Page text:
Thursday, March 4, 1999 Published at 03:13 GMT
Countdown to US execution
Lagrand's sister (left) and partner in anguish at the clemency hearing
The US Supreme Court has cleared the way for the execution of a German national in Arizona's gas chamber - despite an appeal court ruling that the use of gas is cruel.
Walter LaGrand, 37, was sentenced to death for his role in the 1982 murder of a bank manager.
The execution had been scheduled to take place earlier on Wednesday, but was delayed when a federal appeal court ruled the gas chamber was a "cruel and unusual punishment".
Although the appeal court refused to stop the execution, the judges said he could not be killed by gas.
The Supreme Court then ruled the execution could go ahead as planned.
Determined not to follow brother
Last week LaGrand's brother, Karl, was executed after the Supreme Court overruled a similar appeal court ruling against the gas chamber. But at the last minute Karl LaGrand accepted an offer by the state to be killed by lethal injection.
Walter LaGrand has refused offers of lethal injection twice, saying he would prefer a more painful execution in the gas chamber to protest the death penalty.
His case was also heard by the International Court of Justice in the Hague on Wednesday.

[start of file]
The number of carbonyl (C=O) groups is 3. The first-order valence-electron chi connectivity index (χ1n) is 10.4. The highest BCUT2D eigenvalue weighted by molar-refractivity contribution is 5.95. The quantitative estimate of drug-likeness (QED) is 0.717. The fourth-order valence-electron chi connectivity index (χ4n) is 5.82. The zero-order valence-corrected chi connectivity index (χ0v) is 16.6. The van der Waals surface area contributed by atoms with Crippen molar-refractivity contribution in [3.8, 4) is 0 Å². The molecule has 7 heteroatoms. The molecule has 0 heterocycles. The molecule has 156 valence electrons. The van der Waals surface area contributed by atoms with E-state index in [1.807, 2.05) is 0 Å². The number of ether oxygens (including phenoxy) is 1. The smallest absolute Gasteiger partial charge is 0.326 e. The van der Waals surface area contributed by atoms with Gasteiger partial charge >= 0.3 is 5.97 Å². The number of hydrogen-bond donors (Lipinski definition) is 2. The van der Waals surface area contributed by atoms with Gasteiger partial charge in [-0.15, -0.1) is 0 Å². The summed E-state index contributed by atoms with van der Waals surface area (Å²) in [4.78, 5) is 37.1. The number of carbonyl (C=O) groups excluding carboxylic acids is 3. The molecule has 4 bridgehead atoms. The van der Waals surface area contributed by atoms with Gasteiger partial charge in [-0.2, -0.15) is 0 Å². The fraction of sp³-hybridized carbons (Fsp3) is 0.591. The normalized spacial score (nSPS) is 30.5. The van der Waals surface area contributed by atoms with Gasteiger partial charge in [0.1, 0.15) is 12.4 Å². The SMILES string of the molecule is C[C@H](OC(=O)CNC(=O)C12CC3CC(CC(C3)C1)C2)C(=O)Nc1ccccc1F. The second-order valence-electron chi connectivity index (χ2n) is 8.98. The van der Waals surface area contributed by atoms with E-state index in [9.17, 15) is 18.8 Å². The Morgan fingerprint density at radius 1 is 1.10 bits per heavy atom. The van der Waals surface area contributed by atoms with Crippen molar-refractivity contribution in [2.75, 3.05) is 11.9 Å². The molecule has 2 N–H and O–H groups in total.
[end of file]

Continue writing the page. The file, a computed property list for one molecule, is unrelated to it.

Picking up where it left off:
The international court has no enforcement powers, but in Judge Christopher Weeramantry of Sri Lanka urged the US Government to use "all the measures at its disposal" to prevent the execution.
International appeals rejected
Germany asked the world court to intervene after Arizona Governor Jane Hull rejected appeals from German Chancellor Gerhard Schroeder and Foreign Minister Joschka Fischer to stop the execution.
Germany does not have the death penalty and contends Arizona failed to advise the LaGrand brothers of their right to consular assistance at their trials.
The LaGrands were born in Germany but came to the United States when they were children.
The last Arizona prisoner to die in the gas chamber was Donald Harding in 1992.
Harding's death was considered so gruesome - it took him 11 minutes to die - that Arizona voters voted to require prisoners condemned to die after November 1992 to be executed by injection.
Those sentenced to death before 1992, like the LaGrands, are given a choice.
Thirty-eight US states have capital punishment, and five states offer the gas chamber as an optional method of execution, according to Richard Dieter, executive director of the non-profit Death Penalty Information Center.
In addition to Arizona, some inmates in California, Wyoming, Maryland and Missouri can choose the gas chamber.
Only 10 of more than 500 inmates executed since the death penalty was restored in 1976 have been gassed, he said.